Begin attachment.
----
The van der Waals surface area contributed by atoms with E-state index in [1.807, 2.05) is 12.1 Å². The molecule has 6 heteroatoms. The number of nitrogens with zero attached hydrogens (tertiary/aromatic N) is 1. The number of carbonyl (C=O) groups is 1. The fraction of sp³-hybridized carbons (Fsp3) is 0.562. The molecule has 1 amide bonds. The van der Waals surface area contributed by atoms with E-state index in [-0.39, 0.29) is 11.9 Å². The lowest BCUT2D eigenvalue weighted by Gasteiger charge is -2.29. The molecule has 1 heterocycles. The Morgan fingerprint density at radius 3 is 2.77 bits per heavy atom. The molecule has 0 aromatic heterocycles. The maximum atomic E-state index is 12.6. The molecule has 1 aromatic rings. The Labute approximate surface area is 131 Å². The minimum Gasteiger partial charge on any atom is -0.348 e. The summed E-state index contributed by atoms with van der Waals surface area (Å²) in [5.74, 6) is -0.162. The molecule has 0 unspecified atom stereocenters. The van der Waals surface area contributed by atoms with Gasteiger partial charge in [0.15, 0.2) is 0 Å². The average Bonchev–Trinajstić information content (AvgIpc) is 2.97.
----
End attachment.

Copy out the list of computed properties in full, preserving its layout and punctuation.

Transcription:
The van der Waals surface area contributed by atoms with E-state index in [1.807, 2.05) is 12.1 Å². The molecule has 6 heteroatoms. The number of nitrogens with zero attached hydrogens (tertiary/aromatic N) is 1. The number of carbonyl (C=O) groups is 1. The fraction of sp³-hybridized carbons (Fsp3) is 0.562. The molecule has 1 amide bonds. The van der Waals surface area contributed by atoms with E-state index in [-0.39, 0.29) is 11.9 Å². The lowest BCUT2D eigenvalue weighted by Gasteiger charge is -2.29. The molecule has 1 heterocycles. The Morgan fingerprint density at radius 3 is 2.77 bits per heavy atom. The molecule has 0 aromatic heterocycles. The maximum atomic E-state index is 12.6. The molecule has 1 aromatic rings. The Labute approximate surface area is 131 Å². The minimum Gasteiger partial charge on any atom is -0.348 e. The summed E-state index contributed by atoms with van der Waals surface area (Å²) in [5.74, 6) is -0.162. The molecule has 0 unspecified atom stereocenters. The van der Waals surface area contributed by atoms with Gasteiger partial charge in [0.15, 0.2) is 0 Å². The average Bonchev–Trinajstić information content (AvgIpc) is 2.97.